The great thing about Under the Dome, is that the dome doesn't even matter, and, actually, it's obligatory explanation is needless to say disappointing. Thankfully, we can ignore that, because what really matters are the people of Chester's Mill, and boy are there some characters in this small Maine town.
Under the Dome is many things: a study in psychology, in particular psychopathy and guilt, sociology, political science, medical science, ecology, etc. etc. etc. King really outdoes himself I think in the development of the characters of CM, particularly Big Jim Rennie, who by the end of the first chapter, you already love to hate. The dome becomes a magnifying glass, an image with many contexts and many meanings throughout the novel, that magnifies the personalities of the people caught under it. Petty jealousies become blood feuds, small-town ambition becomes megalomania, and addiction becomes faith. The great thing is: this is not science fiction. This is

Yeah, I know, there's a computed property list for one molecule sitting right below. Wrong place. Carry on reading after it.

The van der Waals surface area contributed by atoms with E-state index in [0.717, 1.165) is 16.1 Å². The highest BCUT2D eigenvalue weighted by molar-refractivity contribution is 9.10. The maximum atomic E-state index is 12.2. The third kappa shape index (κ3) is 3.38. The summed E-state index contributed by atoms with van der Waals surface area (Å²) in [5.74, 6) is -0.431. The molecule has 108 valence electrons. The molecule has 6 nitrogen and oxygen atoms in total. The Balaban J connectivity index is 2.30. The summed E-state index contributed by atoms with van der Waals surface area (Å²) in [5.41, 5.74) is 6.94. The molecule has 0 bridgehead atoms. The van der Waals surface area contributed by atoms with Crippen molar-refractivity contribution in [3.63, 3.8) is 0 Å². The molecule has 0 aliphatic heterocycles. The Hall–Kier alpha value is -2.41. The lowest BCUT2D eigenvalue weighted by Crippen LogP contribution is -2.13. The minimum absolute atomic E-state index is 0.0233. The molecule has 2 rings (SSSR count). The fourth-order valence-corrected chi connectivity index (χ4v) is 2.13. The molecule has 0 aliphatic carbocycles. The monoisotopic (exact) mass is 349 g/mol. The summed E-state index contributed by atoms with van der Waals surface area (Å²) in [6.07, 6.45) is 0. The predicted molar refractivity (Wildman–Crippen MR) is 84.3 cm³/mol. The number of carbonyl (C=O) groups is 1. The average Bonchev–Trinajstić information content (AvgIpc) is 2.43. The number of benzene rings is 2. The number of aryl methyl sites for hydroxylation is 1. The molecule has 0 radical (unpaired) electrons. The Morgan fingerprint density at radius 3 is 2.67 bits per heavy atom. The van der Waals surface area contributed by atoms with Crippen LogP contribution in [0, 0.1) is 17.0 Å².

what would happen if you bottled up 2000 people and kept them isolated from the rest of the world. I find that sad, depressing, but also a bit of a revelation. The ugliness of the world and the selfishness of its people come into focus and turn the good into the blurry background.
I think that Dome has the most layering and meaning of any of King's works I've read thus far, including Dark Tower, which you appreciate and love just for the world that's created, rather than the insights granted. Dome is the opposite; there's no sense of wonder or desire to visit or stay, only the claustrophobic sense of panic, revulsion and inevitability that King rides all the way to the end of this 1000 page beast.